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Prince Charles calls for more mid-rise London housing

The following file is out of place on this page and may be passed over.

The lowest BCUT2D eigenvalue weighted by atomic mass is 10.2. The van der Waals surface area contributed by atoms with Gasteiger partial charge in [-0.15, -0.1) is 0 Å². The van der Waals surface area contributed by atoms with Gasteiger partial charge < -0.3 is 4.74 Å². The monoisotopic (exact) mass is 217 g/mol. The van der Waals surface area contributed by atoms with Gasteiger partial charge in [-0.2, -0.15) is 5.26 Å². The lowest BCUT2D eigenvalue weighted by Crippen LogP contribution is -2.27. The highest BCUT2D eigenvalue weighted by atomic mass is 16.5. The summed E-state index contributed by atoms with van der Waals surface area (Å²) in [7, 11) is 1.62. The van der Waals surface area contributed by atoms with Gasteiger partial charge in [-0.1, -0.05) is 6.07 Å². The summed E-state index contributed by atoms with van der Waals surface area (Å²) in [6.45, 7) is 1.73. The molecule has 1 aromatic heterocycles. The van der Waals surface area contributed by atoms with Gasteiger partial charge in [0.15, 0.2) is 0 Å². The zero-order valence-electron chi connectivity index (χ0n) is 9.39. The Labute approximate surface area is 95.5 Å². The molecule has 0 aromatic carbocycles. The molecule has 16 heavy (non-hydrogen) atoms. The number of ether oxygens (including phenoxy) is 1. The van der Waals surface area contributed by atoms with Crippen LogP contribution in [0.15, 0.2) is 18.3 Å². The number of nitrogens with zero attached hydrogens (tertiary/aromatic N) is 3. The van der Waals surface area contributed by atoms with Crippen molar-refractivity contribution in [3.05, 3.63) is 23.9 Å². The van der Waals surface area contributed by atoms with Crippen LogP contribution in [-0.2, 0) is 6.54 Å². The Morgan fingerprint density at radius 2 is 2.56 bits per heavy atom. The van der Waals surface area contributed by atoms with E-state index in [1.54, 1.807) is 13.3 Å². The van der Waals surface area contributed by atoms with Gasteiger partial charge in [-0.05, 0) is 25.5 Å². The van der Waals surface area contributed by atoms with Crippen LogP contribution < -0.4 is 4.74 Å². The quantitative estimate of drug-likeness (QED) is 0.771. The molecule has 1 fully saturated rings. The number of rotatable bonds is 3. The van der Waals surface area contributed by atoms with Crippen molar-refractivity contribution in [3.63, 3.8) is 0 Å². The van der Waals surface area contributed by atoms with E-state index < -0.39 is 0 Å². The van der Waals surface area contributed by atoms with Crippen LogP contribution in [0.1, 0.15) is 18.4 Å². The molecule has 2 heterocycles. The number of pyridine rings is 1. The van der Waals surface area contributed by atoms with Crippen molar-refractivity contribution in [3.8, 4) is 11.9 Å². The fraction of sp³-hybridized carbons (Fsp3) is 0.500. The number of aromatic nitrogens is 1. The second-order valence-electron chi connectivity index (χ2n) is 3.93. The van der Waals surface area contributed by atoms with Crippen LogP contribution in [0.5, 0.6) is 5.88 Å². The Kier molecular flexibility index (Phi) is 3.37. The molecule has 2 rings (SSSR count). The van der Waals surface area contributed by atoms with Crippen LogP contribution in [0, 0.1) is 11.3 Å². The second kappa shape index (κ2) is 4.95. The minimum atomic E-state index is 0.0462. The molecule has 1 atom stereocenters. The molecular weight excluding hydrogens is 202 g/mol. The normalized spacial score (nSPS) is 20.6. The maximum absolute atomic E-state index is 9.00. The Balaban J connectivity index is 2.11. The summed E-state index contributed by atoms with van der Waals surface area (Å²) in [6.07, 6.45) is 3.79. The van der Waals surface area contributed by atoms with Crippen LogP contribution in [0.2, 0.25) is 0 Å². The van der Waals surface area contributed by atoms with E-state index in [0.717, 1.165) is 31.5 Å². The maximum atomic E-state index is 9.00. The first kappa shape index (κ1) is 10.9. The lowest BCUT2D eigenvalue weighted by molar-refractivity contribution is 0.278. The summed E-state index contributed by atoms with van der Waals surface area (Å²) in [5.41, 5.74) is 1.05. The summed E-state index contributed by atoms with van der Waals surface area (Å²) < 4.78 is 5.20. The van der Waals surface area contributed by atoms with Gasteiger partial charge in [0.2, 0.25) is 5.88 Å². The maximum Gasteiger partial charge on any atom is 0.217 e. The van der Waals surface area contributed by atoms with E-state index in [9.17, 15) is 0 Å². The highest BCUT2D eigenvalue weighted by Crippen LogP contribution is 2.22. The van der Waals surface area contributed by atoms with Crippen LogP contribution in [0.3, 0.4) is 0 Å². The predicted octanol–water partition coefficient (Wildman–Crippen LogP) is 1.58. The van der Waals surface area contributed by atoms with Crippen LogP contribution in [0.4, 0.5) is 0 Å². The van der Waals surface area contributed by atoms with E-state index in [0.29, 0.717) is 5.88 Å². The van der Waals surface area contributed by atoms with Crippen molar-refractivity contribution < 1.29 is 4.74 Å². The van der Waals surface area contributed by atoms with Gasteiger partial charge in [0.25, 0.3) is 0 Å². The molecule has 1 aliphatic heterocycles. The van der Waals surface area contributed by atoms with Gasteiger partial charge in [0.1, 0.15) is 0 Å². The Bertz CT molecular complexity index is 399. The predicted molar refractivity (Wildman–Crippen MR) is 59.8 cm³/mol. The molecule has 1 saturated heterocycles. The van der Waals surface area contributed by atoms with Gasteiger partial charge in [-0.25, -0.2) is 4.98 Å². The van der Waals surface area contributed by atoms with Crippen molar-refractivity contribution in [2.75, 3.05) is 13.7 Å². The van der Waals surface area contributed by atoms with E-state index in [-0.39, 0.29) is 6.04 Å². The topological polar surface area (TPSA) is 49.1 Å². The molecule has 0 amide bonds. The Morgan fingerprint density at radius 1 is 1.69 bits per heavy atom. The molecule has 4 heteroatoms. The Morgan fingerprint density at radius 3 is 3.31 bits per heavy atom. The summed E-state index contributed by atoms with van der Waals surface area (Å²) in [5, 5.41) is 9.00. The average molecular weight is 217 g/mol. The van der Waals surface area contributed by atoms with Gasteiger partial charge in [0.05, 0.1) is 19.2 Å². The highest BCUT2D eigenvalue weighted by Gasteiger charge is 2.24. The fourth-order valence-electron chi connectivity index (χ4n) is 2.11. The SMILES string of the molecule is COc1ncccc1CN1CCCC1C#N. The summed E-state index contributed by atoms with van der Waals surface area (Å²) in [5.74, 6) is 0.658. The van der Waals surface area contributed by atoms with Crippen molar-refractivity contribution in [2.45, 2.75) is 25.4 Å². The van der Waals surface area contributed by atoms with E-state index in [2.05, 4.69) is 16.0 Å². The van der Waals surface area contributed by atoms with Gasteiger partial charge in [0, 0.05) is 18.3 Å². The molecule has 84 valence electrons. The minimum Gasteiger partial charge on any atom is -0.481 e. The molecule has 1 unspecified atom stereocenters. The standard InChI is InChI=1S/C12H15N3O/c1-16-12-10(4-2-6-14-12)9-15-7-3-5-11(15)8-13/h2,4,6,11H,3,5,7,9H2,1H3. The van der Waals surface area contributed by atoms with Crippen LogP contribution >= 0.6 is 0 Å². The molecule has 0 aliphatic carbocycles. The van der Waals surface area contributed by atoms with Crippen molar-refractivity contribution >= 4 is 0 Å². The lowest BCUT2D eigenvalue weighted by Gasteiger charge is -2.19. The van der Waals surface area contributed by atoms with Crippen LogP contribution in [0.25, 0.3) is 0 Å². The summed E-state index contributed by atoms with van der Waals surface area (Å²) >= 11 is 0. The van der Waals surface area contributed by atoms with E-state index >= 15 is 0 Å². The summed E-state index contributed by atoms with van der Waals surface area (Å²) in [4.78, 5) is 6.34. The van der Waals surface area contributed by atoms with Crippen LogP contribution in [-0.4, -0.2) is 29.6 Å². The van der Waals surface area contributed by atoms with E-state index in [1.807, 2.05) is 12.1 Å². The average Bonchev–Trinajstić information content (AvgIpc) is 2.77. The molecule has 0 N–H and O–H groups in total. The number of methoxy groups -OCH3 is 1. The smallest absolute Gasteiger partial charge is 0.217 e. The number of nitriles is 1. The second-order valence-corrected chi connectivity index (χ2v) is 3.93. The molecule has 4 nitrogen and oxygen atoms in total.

Prince Charles has intervened in the London housing debate, saying high property prices in the capital risk driving talented young people away.The prince, who is well-known for his outspoken views on architecture, was speaking at the Housing London Symposium in the east end.He argued that price rises are not sustainable and quoted figures from the National Housing Federation that in six years the average price of a house in the capital will reach £650,000.House prices in London have soared in recent months, with the average price of a home reaching £458,000 in January.His comments coincide with a report launched by the Prince's Foundation for Building Community entitled Housing London: A Mid-Rise Solution.The report calls for fewer high-rise apartment blocks for the wealthy and proposes mid-rise buildings as an alternative."In order to continue to prosper, any healthy city requires a built environment that provides good quality housing, the integration of nature and green spaces at its heart, walkable, mixed-use neighbourhoods, good public transport and an identity that fosters pride and a sense of belonging," the prince said. "The most successful cities and the most popular neighbourhoods within those cities all share these qualities in abundance." He highlighted the report's conclusion, which is that mid-rise buildings of between five and eight storeys are more adaptable than high-rise properties, easier to build and repair and more ecologically sound.The prince added that many people are attracted to London by its mid-rise nature and human scale and that these strengths should be built upon.Prince Charles has long been critical of modern architecture, deploring its straight lines and functionality, and campaigning for traditional urbanism, human scale, restoration of historic buildings, and sustainable design.The village of Poundbury, in Dorset, was built according to many of Prince Charles' principles. It is a high-density urban environment that gives priority to pedestrians and features a mix of residential areas, shops and leisure facilities.The Prince's Foundation is committed to making communities more sustainable. It has been involved in projects across the UK. 

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